You watch plays to be entertained. But plays can be sneaky. While you're having a fun time watching the play, the actors are really portraying events that compel you to think about the big serious issues of life. These issues are called themes.

Themes in the play Pinocchio: What is unconditional love? What does it mean to be human? How do we determine what is right and wrong? What role does moderation play in helping us live happy lives? Why is education important to our success in life?

When you're viewing a play, you'll have a lot more fun if you know something about the author and the times in which he or she lived. Carlo Lorenzi was born in Florence, Italy in 1826. But like many writers of his time, he wrote under an alias, or pen-name, Carlo Collodi. He was a soldier in the Italian War for Unification in 1870. He founded two newspapers and wrote several novels. He loved to write stories for children. He had a lively imagination and dreamed up the character of Pinocchio in a series of stories he wrote for his newspaper. The series was called Storia di un Burattino (that's Italian for The Story of a Puppet). The series was so popular that the stories were collected and published as Le Avventure di Pinocchio (The Adventures of Pinocchio). Collodi didn't achieve success until he published this famous book when he was 57 years old. This just goes to show that we should never give up. He died in 1890 at the age of 64.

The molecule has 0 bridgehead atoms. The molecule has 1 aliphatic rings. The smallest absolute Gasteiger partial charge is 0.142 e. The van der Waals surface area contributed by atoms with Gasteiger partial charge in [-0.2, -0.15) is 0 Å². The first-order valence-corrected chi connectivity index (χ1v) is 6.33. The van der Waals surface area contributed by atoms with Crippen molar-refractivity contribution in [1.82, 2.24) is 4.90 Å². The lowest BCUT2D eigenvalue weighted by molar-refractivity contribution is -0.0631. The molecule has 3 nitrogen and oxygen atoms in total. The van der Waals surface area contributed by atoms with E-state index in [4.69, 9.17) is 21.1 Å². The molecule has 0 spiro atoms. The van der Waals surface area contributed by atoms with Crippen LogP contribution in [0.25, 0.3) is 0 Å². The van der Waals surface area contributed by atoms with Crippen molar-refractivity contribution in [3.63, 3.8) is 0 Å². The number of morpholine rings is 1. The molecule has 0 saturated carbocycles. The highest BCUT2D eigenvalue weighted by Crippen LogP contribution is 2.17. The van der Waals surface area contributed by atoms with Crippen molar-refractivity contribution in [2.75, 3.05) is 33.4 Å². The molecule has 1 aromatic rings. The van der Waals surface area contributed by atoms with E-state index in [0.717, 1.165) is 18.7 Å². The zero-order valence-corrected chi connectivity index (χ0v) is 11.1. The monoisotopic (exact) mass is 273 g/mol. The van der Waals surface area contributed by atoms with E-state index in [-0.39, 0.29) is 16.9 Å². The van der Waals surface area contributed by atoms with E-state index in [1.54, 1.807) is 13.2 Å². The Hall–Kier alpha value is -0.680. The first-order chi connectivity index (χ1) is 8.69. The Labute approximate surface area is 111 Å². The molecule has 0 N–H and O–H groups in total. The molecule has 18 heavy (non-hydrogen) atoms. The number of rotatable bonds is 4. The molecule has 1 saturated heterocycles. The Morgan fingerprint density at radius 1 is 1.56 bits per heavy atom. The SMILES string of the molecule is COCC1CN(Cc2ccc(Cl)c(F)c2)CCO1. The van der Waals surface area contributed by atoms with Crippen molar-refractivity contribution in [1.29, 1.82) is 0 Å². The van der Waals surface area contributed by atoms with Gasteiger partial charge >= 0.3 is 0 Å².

There are two types of puppets. Marionettes are manipulated by strings. Burattinos are worked by hand. Pinocchio was originally depicted as a burattino.
Our play takes place in Florence, Italy. Florence was the center of the Renaissance. The Renaissance was a 'rebirth' or revival of classical art and learning in the 14th through 16th centuries. It was a period of great intellectual development in the history of humankind. The Renaissance is what catapulted Western Civilization out of the ages of ignorance.

Before, and for a long time after the Renaissance, all the countries in Europe were headed by kings. The king had all the power. He wasn't elected by the people. He was king because his father was king or he had a fearsome army that snuffed out any opposition to him. Whatever he said was the law. And since he owned the army, if you said something bad about him, you might be killed. With this unlimited power, the kings usually became conceited, only caring about themselves. They thought God had given them special 'blue blood' and they proclaimed that God had appointed them to rule over everybody. Notice how arrogant Pinocchio acts at the beginning of the play when he is pretending to be a king.

The Renaissance moved humans out of the 'Middle Ages,' where hardly anyone knew anything, and into an age of enlightenment. Enlightenment means that there was more study in the arts, sciences, and literature. It didn't happen overnight, but in the few hundred years after the Renaissance, a lot more people started reading and learning and thinking for themselves. This became dangerous for the kings who didn't care about their subjects, because reading spreads new ideas that might not be helpful for keeping a big bully in power. In the 1700's, one such idea that took hold was government by the people.

Many thinking people realized that it was pretty silly for them to believe that God had given all the political power to just one guy. Especially if the king was mean and greedy.